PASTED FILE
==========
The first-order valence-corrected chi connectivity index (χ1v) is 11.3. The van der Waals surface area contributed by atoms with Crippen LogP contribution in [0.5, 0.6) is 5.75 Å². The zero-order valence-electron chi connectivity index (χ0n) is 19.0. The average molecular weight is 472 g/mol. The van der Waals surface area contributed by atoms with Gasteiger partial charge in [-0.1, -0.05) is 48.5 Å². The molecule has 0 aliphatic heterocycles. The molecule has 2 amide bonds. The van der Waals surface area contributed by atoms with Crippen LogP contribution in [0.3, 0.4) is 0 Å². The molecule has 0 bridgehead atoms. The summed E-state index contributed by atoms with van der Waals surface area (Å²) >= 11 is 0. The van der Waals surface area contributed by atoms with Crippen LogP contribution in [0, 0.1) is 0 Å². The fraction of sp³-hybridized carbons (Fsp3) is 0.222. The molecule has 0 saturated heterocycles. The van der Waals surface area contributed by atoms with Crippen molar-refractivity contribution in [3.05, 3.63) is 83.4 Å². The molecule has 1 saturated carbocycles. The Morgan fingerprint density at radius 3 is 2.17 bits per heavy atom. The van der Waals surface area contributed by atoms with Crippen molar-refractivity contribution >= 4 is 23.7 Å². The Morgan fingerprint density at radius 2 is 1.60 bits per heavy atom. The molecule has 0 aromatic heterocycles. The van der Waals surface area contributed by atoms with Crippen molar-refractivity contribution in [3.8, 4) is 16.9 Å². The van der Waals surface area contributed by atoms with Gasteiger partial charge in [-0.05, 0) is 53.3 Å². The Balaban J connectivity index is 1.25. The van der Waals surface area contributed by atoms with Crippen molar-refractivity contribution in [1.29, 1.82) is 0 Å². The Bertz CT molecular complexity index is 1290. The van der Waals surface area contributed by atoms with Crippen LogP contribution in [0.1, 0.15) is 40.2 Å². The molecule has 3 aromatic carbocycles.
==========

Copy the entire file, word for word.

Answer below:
The first-order valence-corrected chi connectivity index (χ1v) is 11.3. The van der Waals surface area contributed by atoms with Crippen LogP contribution in [0.5, 0.6) is 5.75 Å². The zero-order valence-electron chi connectivity index (χ0n) is 19.0. The average molecular weight is 472 g/mol. The van der Waals surface area contributed by atoms with Gasteiger partial charge in [-0.1, -0.05) is 48.5 Å². The molecule has 0 aliphatic heterocycles. The molecule has 2 amide bonds. The van der Waals surface area contributed by atoms with Crippen LogP contribution in [0.3, 0.4) is 0 Å². The molecule has 0 bridgehead atoms. The summed E-state index contributed by atoms with van der Waals surface area (Å²) >= 11 is 0. The van der Waals surface area contributed by atoms with Crippen LogP contribution in [0, 0.1) is 0 Å². The fraction of sp³-hybridized carbons (Fsp3) is 0.222. The molecule has 0 saturated heterocycles. The van der Waals surface area contributed by atoms with Crippen molar-refractivity contribution in [3.05, 3.63) is 83.4 Å². The molecule has 1 saturated carbocycles. The Morgan fingerprint density at radius 3 is 2.17 bits per heavy atom. The van der Waals surface area contributed by atoms with Crippen molar-refractivity contribution >= 4 is 23.7 Å². The Morgan fingerprint density at radius 2 is 1.60 bits per heavy atom. The molecule has 0 aromatic heterocycles. The van der Waals surface area contributed by atoms with Crippen molar-refractivity contribution in [3.8, 4) is 16.9 Å². The van der Waals surface area contributed by atoms with Gasteiger partial charge in [-0.05, 0) is 53.3 Å². The Balaban J connectivity index is 1.25. The van der Waals surface area contributed by atoms with Crippen molar-refractivity contribution in [1.29, 1.82) is 0 Å². The Bertz CT molecular complexity index is 1290. The van der Waals surface area contributed by atoms with Crippen LogP contribution in [0.1, 0.15) is 40.2 Å². The molecule has 3 aromatic carbocycles.